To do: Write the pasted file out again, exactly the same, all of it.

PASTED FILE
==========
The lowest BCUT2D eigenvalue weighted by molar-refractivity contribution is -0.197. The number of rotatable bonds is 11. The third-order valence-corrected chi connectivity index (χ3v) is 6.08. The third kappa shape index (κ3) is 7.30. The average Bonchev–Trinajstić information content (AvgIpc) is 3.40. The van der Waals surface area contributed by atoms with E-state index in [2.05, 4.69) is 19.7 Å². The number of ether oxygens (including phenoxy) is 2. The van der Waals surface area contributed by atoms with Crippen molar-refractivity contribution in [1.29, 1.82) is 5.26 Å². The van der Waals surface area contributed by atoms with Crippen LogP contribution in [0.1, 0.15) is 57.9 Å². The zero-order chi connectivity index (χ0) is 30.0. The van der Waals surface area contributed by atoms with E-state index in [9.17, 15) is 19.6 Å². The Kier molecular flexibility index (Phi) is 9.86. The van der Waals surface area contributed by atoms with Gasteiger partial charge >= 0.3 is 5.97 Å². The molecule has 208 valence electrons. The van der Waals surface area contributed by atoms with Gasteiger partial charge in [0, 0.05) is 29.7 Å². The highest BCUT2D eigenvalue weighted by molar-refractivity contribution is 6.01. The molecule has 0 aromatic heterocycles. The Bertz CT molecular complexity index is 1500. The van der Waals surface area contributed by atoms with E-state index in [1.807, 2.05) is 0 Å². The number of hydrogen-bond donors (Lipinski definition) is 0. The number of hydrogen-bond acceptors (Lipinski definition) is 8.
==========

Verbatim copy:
The lowest BCUT2D eigenvalue weighted by molar-refractivity contribution is -0.197. The number of rotatable bonds is 11. The third-order valence-corrected chi connectivity index (χ3v) is 6.08. The third kappa shape index (κ3) is 7.30. The average Bonchev–Trinajstić information content (AvgIpc) is 3.40. The van der Waals surface area contributed by atoms with E-state index in [2.05, 4.69) is 19.7 Å². The number of ether oxygens (including phenoxy) is 2. The van der Waals surface area contributed by atoms with Crippen molar-refractivity contribution in [1.29, 1.82) is 5.26 Å². The van der Waals surface area contributed by atoms with Crippen LogP contribution in [0.1, 0.15) is 57.9 Å². The zero-order chi connectivity index (χ0) is 30.0. The van der Waals surface area contributed by atoms with E-state index in [9.17, 15) is 19.6 Å². The Kier molecular flexibility index (Phi) is 9.86. The van der Waals surface area contributed by atoms with Gasteiger partial charge >= 0.3 is 5.97 Å². The molecule has 208 valence electrons. The van der Waals surface area contributed by atoms with Gasteiger partial charge in [0, 0.05) is 29.7 Å². The highest BCUT2D eigenvalue weighted by molar-refractivity contribution is 6.01. The molecule has 0 aromatic heterocycles. The Bertz CT molecular complexity index is 1500. The van der Waals surface area contributed by atoms with E-state index in [1.807, 2.05) is 0 Å². The number of hydrogen-bond donors (Lipinski definition) is 0. The number of hydrogen-bond acceptors (Lipinski definition) is 8.